I realize that Debian is a distribution, thus it doesn't actually "create" most of the software, it builds the system. However, it has the awesome power to focus and promote tools. It is the integration of all of these tools (most of whom already exist) into a useable form that is essential. Debian doesn't just have to be about combining thousands of individual packages into a final working compilation. It can also be about focusing attention on a cohesive, useable, working system. This may involve the attrition of some of the thousands of choices.

I think the revolution is on creating a very useable system for everybody, not just a select few. To me, Debian should be on the forefront of this revolution.

Or maybe it is about creating pretty pictures, AKA, "Debian Does Icons".

Reply Score: 3

Check it out
by pllb on Mon 30th Apr 2007 18:11 UTC
pllb
Member since:
2007-04-30

On a seperate note, people should check out this mentor program debian now has. It is a good way to get your packages into debian repos.

http://mentors.debian.net/cgi-bin/welcome

Reply Score: 1

Not So Sexy
by Excel Hearts Choi on Mon 30th Apr 2007 18:15 UTC
Excel Hearts Choi
Member since:
2006-07-08

While I may not be a linux expert, I did learn to love linux on Kanotix (Debian for all intents and purposes). I am not afraid to edit sources.list or install/remove packages from CLI; I am comfortable with Debian. As a laptop user, it is hard to get everything working on Sarge. So, I patiently waited for Etch. From time to time, I would download a development snapshot and give it a try. To my surprise, the network manager under Gnome does work with my wireless card. I have gotten it to work under various distros without the need of non-GPL software. In fact, I can use the wireless NIC for the netinstall, but it won't work under Gnome (and it will work under KDE, but I don't like KDE). I was very, very disappointed in Etch. So it is back to FC6, but I really miss Debian.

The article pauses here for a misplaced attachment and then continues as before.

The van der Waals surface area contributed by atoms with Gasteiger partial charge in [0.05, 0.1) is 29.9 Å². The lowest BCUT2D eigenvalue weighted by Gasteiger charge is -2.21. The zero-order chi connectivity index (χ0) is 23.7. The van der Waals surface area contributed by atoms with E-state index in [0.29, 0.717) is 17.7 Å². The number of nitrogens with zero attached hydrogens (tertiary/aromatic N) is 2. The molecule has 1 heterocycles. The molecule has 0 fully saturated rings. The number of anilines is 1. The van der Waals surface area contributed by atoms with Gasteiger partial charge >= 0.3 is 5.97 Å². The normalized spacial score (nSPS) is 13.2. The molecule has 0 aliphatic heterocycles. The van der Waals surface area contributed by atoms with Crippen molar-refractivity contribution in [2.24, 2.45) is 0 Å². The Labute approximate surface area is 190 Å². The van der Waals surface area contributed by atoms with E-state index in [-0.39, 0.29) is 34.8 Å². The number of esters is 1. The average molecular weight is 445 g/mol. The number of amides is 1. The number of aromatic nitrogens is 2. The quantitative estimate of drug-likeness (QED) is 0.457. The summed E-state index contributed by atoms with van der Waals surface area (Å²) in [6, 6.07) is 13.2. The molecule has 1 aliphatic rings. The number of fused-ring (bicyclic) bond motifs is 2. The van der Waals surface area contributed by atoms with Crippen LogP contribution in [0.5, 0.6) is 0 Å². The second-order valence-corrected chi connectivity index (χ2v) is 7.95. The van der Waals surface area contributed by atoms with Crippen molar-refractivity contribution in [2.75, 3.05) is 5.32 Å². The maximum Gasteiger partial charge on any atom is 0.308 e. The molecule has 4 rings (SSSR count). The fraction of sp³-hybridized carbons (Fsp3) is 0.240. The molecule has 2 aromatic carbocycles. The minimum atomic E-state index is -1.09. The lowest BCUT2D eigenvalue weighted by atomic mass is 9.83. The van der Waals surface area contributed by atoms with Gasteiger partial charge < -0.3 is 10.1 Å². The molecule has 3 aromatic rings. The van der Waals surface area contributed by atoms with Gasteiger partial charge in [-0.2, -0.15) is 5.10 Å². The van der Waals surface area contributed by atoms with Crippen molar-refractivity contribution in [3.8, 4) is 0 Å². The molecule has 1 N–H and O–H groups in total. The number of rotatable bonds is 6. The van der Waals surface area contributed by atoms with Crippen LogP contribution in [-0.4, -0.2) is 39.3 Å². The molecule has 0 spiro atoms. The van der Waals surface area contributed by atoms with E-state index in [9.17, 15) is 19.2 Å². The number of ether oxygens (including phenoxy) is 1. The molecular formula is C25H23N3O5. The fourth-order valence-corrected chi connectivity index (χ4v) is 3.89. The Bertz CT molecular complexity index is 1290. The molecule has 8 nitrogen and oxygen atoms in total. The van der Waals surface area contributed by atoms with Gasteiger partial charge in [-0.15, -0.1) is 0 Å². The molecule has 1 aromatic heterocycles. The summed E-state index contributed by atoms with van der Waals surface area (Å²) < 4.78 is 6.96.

PS - the fact that you can't remove Evolution without removing Gnome is also not so sexy.

Reply Score: 1

RE: Not So Sexy
by nivanson on Wed 2nd May 2007 16:34 UTC in reply to "Not So Sexy"
nivanson Member since:
2006-07-13

Wireless has nothing to do with gnome or kde. You must however add you user to "netdev" to use nm-applet (NetworkManager).

You can remove Evolution without removing gnome but you will not be able to keep the gnome package. How sexy would it be if it said "GNOME" (DEBIAN GNOME) was installed and it was not? Ofcourse you should not be able to have the main package installed if the dependencies are not met.

Reply Score: 1

Being Mature Increases Knowlege Of Sexiness
by pfsams on Mon 30th Apr 2007 18:31 UTC
pfsams
Member since:
2006-01-05

Love it or hate it, Debian is consistent with it's stability. Even if it means annoying us by not including software that it doesn't consider "stable enough." It's "sexy" by knowing what works!

Reply Score: 3

sexy os
by jsagazio on Mon 30th Apr 2007 19:55 UTC
jsagazio
Member since:
2006-10-26

A sexy OS to me is simple, clean and effective.
Sort of like the ivory girls. They were all pretty yet still had some dirt under their nails.

apt-get is not really a gui tool but is so easy to use, and many debian versions of packages aren't the latest but they are very effective - it's this stability why I stuck it out with debian.

It's a free country man, use what you want.

Reply Score: 1

ubuntu breaking x
by grumpygroundhog on Mon 30th Apr 2007 23:49 UTC
grumpygroundhog
Member since:
2007-04-30

"and updates breaking X or some other applications, which I find unacceptable on a "stable" system"

The infamous "Breaking X in Dapper Drake"=basically due to proprietary nVidia drivers. Not their fault, really. Anyways, they include a dapper-proprosed repo now, instead of feeding updates right into the LTS.

Reply Score: 1

RE: ubuntu breaking x
by Iron on Tue 1st May 2007 19:44 UTC in reply to "ubuntu breaking x"
Iron Member since:
2006-12-15

Either way,he was right,people should stop compareing unbuntu to Debian.
Anybuntu is NOT debian.

Reply Score: 1